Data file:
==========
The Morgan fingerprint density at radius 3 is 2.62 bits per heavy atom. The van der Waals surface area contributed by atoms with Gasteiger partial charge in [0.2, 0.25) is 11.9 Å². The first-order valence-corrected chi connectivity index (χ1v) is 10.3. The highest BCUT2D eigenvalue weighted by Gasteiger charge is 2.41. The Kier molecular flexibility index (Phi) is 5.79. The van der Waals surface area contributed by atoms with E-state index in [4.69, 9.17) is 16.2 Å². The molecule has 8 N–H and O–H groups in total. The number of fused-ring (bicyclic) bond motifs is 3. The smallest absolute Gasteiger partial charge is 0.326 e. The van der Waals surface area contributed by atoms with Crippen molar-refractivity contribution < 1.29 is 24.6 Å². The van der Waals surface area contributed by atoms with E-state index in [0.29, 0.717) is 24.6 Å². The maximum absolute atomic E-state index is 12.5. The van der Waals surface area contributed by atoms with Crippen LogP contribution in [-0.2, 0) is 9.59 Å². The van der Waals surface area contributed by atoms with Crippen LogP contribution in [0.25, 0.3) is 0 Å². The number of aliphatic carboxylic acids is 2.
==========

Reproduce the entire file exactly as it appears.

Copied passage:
The Morgan fingerprint density at radius 3 is 2.62 bits per heavy atom. The van der Waals surface area contributed by atoms with Gasteiger partial charge in [0.2, 0.25) is 11.9 Å². The first-order valence-corrected chi connectivity index (χ1v) is 10.3. The highest BCUT2D eigenvalue weighted by Gasteiger charge is 2.41. The Kier molecular flexibility index (Phi) is 5.79. The van der Waals surface area contributed by atoms with E-state index in [4.69, 9.17) is 16.2 Å². The molecule has 8 N–H and O–H groups in total. The number of fused-ring (bicyclic) bond motifs is 3. The smallest absolute Gasteiger partial charge is 0.326 e. The van der Waals surface area contributed by atoms with Crippen molar-refractivity contribution < 1.29 is 24.6 Å². The van der Waals surface area contributed by atoms with E-state index in [0.29, 0.717) is 24.6 Å². The maximum absolute atomic E-state index is 12.5. The van der Waals surface area contributed by atoms with Crippen LogP contribution in [-0.2, 0) is 9.59 Å². The van der Waals surface area contributed by atoms with Crippen LogP contribution in [0.25, 0.3) is 0 Å². The number of aliphatic carboxylic acids is 2.